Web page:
Expression Studies on Wolves – Rudolph Schenkel, 1947 (and reference to the Mech “Alpha” debacle)

This is perhaps the most undermined study on canine ethology in existence and the epitome of the expression, "Don't throw the baby out with the bath water."

"Expression Studies on Wolves" was a groundbreaking insight into the expressive behavior of captive wolves (and dog) behavior.  Despite every repeated study on captive wolves yielding similar results, Schenkel's work is largely referred to as "outdated" when compared to the work of David Mech's wild wolf observations who simply decided to veer away from accurate terminology in the field of ethology and replace it with more "politically correct terms" when bringing to public light that most wild wolf packs consisted of "wolf families" and therefore the leaders should simply be called the "breeding pair" or parents instead of "Alphas".  This caused widespread confusion in the dog training community in particular, and Schenkel's work has mostly become a footnote of outdated and debunked information since.

Mech likely distanced himself from the term "alpha" due to the negative associations with the term and poorly applied dog training references and techniques.  This "debunking" of the word alpha happened during the release of Mech's newest book and the emerging commercial success of Cesar Milan who liberally misused the term.   Other commercial competitors of Milan jumped on the bandwagon of "debunking" not only the term but the whole concept of dominance and even any relationships between dog and wolf behavior.  The rhetoric has spread like a virus through professionals, that do not bother to check their references, and it has since become widely accepted "truth".

Mech later wrote in a letter to Psychology Today that:

"This misinterpretation and total misinformation like Kelley's (referring to an article about "dominance debunked") has plagued me for years now. I do not in any way reject the notion of dominance." (you can read more on this subject here)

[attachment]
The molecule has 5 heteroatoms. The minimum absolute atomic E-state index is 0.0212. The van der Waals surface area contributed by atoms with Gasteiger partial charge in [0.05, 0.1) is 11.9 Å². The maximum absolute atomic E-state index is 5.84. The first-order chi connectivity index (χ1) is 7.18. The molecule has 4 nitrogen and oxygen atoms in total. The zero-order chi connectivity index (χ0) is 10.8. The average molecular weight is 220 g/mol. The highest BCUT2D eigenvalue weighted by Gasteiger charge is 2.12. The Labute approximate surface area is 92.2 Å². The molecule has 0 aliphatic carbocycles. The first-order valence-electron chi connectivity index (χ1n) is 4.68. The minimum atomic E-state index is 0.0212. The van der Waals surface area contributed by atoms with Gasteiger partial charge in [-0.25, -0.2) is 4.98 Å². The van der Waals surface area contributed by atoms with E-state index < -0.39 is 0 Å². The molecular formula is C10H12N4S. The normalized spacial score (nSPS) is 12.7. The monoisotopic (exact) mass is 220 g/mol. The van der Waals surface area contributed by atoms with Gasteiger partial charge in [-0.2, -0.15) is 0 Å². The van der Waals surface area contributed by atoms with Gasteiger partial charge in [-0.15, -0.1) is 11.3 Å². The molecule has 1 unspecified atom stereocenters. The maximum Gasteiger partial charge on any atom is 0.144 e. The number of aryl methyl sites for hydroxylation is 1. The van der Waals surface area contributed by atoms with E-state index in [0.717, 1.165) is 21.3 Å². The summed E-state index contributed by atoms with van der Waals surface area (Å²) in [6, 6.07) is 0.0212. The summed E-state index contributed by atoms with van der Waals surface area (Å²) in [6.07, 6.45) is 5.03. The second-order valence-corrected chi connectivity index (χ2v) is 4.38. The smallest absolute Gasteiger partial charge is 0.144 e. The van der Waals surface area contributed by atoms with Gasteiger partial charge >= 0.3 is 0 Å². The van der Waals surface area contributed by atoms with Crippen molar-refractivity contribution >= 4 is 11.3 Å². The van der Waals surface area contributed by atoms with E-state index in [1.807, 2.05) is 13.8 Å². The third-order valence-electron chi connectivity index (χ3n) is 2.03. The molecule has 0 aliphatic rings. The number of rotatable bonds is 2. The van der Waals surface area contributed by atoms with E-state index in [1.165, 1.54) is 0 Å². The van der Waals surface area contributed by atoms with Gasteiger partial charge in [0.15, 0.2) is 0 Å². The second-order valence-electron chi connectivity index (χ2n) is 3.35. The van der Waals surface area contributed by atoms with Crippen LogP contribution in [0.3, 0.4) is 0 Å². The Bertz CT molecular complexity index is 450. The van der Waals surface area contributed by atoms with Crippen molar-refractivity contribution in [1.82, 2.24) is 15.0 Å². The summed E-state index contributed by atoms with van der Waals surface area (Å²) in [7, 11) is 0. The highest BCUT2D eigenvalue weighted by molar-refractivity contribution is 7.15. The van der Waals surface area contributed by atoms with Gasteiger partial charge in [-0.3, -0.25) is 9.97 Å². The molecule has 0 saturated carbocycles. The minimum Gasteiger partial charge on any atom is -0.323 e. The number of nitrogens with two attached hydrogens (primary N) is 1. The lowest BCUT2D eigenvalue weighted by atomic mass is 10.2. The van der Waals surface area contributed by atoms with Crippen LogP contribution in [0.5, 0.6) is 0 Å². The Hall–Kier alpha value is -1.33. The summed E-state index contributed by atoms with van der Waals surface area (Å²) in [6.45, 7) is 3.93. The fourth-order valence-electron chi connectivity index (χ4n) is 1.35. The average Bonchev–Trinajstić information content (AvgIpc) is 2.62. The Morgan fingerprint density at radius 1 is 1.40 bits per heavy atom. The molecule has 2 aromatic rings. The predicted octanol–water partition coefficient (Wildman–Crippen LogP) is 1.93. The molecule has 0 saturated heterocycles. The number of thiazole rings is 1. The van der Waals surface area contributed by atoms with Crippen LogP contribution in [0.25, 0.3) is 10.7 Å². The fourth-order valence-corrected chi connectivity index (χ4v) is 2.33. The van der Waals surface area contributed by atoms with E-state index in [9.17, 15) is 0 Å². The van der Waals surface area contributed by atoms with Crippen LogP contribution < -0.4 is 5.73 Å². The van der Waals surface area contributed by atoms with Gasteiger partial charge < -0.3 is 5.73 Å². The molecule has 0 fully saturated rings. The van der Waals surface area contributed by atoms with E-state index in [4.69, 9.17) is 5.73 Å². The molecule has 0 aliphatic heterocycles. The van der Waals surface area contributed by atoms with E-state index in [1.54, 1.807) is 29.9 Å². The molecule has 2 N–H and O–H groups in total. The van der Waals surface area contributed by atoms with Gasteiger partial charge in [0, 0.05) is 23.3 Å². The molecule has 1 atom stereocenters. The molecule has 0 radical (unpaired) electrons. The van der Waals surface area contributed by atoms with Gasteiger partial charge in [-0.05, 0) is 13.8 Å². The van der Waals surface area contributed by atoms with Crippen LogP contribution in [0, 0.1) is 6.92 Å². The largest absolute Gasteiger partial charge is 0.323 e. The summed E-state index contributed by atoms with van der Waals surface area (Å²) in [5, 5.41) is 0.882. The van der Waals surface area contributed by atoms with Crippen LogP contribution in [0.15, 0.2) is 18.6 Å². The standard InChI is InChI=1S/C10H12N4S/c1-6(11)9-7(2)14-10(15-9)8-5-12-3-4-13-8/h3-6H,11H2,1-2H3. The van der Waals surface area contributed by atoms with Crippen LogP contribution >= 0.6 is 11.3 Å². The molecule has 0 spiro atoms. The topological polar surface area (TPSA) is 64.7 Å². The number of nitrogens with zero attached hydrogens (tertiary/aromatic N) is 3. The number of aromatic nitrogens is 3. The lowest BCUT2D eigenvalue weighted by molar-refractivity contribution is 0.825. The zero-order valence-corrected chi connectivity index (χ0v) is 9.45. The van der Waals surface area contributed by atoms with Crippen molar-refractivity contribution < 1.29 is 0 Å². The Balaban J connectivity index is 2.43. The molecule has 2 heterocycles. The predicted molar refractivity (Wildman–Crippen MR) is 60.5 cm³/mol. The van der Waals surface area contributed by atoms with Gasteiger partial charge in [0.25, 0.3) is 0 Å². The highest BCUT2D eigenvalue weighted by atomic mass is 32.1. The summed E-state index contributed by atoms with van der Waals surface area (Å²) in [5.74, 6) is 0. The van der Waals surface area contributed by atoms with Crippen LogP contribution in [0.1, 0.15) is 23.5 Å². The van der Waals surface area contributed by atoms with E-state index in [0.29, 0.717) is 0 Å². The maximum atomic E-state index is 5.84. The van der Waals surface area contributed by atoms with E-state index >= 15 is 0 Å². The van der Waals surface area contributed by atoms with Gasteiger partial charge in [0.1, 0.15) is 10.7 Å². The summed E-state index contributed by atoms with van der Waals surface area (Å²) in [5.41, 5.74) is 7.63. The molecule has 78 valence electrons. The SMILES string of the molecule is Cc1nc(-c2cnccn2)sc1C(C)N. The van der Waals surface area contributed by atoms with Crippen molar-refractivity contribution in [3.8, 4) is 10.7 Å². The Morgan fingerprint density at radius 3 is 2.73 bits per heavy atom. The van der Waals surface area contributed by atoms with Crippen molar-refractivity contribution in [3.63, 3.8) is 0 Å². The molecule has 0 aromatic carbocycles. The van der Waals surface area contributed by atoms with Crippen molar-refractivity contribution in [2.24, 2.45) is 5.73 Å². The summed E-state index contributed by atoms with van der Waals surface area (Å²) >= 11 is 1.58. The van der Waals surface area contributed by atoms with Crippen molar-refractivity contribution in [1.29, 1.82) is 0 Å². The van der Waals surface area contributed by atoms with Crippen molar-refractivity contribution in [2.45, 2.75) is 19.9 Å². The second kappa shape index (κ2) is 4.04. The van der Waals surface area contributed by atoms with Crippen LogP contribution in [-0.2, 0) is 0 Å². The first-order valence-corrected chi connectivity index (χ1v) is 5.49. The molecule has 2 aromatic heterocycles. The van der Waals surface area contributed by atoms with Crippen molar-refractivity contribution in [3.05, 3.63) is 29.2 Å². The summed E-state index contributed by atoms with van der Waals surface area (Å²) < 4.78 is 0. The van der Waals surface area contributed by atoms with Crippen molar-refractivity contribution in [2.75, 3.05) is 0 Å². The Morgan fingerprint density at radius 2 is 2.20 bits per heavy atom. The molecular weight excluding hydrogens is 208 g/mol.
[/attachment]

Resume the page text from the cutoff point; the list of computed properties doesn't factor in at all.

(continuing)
David Mech's observations revealed significant insight to the behavior of wild wolves which form packs that are more similar to the nuclear families of humans, compared to the concentration camp-like structure of the captive wolf studies (similar aged unrelated wolves with no option of dispersal).  Mech's studies occurred long after Schenkel's and for sure David Mech did benefit from the earlier insight gained by that research.  This embed of Schenkel's is refurbished from Mech's archives, and it is likely Mech's pencil highlights that are viewed in the photocopy.

Even though David Mech's studies are a better example of the natural behavior of wolves in their natural environment, it nonetheless does not disprove objective observations made by Schenkel in a captive environment.  This represents an extreme difference in scientific control which only proves the differences caused by this variable, but not the potential behavior itself of both captive and wild canines which will vary depending on the environment in which they are placed.